Earlier this week, the Texas Supreme Court issued a per curium opinion limiting the application of the economic loss doctrine or rule, as it is referred to in Texas, in the context of residential construction defect claims.
In Texas, the economic loss rule has been applied by courts to prevent a plaintiff from recovering purely economic losses in a negligence or strict liability action. In products liability cases, when a loss results from the failure of a product and the damage is limited to the product itself, recovery is generally limited to contract-based remedies. If the defective product causes physical harm to the ultimate user or the user’s other property, then the plaintiff can recover damages under a negligence-based theory of liability. In cases involving the failure to perform a contract, when the only damages sustained are economic loss to the subject of the contract, recovery is generally limited to contract-based remedies. However, a contracting party can breach contractual duties and tort duties simultaneously. The nature of the injury determines which duty or duties have been breached.
Recently, arguments have been made that the economic loss rule bars negligence-based claims against subcontractors for damages to a home or other structure. The arguments have been that such claims are barred because (1) the damages are the subject matter of a contract between the property owner and the builder or general contractor and (2) the home or other structure is a finished product that the subcontractor’s work was incorporated into.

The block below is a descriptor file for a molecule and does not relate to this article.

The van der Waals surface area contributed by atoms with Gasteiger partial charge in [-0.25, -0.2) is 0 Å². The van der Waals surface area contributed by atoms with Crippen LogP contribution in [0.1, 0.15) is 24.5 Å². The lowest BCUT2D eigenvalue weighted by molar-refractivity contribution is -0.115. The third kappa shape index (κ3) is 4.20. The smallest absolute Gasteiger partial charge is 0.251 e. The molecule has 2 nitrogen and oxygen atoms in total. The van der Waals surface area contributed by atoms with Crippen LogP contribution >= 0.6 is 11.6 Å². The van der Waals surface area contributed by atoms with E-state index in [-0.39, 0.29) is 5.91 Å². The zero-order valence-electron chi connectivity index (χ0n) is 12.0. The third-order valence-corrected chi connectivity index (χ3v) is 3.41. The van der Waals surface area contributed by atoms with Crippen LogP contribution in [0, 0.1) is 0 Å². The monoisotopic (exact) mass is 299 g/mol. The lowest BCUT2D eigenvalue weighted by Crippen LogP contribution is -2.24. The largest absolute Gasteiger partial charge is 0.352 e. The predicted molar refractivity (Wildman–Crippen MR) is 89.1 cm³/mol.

With the Texas Supreme Court’s decision in Chapman Custom Homes, Inc. v. Dallas Plumbing Co., 13-0776, 2014 WL 4116839 (Tex. Aug. 22, 2014), these arguments should now be put to rest. Without hearing oral argument, the court ruled that a plumbing subcontractor assumes an implied duty not to flood or otherwise damage a home while performing its contract with a builder. This duty is independent of any obligation undertaken in its subcontract and damages caused by the breach of this duty “extend beyond the economic loss of any anticipated benefit under the [sub]contract.” The court decided that the economic loss rule does not apply in this context and held that the negligent performance of a contract that damages a non-contracting party’s person or property states a negligence claim.